Aortic valve disease

The aortic valve is the valve between the main pumping chamber of the heart (left ventricle) and the main artery of the body (aorta). When this valve doesn’t work properly, it is called aortic valve disease. The valve can either be narrowed (stenosis) or leaking (regurgitation).

A narrowed aortic valve or a leaking aortic valve during the first stage of the disease can be asymptomatic, which mean it may not be appreciated. Only when it becomes severe, it causes symptoms like shortness of breath, tiredness, chest pain, sometimes syncope (blackout). The aortic valve disease can be caused by several conditions, like calcific degeneration (calcium deposits on the valve), bicuspid aortic valve (a conditions from birth, when the valve has two leaflets instead of three), endocarditis (infection of the valve) and others.

Unfortunately, without treatment the aortic valve disease tends to progress rapidly and can cause heart failure and other serious conditions. That’s why is very important to intervene early. The best treatment for severe aortic valve stenosis or severe aortic regurgitation is a surgical operation of aortic valve replacement. It is normally performed opening the breast bone, but it can also be done with a small cut (keyhole – mini sternotomy or mini thoracotomy). The diseased aortic valve is excised and a new valve is implanted. Mr Alberto Albanese routinely performs aortic valve replacement operations with excellent results. During his training he has worked is some well renowned aortic units. He has also attended several international conferences and training courses.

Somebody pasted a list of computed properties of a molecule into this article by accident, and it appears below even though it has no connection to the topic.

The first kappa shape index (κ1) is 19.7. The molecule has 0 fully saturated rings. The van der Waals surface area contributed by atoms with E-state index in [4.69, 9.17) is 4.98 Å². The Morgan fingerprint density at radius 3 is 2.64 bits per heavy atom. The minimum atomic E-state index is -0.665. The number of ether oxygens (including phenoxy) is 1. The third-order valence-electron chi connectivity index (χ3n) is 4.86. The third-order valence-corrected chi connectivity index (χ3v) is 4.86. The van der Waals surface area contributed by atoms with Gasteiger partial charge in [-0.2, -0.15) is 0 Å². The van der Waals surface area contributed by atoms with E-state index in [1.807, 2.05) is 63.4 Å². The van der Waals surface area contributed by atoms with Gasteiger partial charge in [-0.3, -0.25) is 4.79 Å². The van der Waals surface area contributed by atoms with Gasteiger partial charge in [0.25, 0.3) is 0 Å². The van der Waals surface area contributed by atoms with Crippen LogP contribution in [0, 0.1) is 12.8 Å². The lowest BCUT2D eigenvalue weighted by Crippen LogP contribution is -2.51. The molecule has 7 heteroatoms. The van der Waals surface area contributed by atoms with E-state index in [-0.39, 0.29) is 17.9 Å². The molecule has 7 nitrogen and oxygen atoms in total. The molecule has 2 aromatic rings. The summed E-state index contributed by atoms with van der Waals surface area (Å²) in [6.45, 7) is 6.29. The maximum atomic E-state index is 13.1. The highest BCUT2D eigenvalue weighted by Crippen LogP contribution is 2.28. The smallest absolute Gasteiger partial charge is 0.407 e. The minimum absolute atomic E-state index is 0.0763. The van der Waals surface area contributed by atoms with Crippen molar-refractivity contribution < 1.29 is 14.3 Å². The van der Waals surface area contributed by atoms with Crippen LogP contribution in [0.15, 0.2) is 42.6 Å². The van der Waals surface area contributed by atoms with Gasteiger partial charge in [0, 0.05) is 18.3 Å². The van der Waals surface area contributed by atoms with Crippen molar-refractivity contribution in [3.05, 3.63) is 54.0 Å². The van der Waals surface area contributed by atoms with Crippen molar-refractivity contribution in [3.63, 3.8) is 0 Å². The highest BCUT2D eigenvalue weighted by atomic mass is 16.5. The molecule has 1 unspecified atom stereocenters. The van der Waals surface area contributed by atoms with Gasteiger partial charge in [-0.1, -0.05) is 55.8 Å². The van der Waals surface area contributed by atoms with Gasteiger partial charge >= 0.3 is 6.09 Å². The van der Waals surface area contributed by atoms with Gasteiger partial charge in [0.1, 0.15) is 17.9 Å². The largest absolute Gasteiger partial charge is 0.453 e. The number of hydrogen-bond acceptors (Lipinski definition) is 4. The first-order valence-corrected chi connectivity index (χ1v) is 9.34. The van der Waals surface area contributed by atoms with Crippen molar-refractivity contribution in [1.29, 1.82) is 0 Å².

Valve choices

There are two option for a new valve prosthesis: mechanical and biological (tissue) valves. The mechanical valves don’t normally degenerate and usually last lifelong, but require anticoagulation (warfarin), a blood thinner. The tissue valves are made from animal tissues, pigs or cows, are similar to human valves; for this reason they don’t require warfarin, but unfortunately can wear away. Studies demonstrates that they can last 15-20 years and then need to be replaced.

Aortic valve disease replacement dr Alberto Albanese Consultant Cardiac Surgeon International Heart Clinic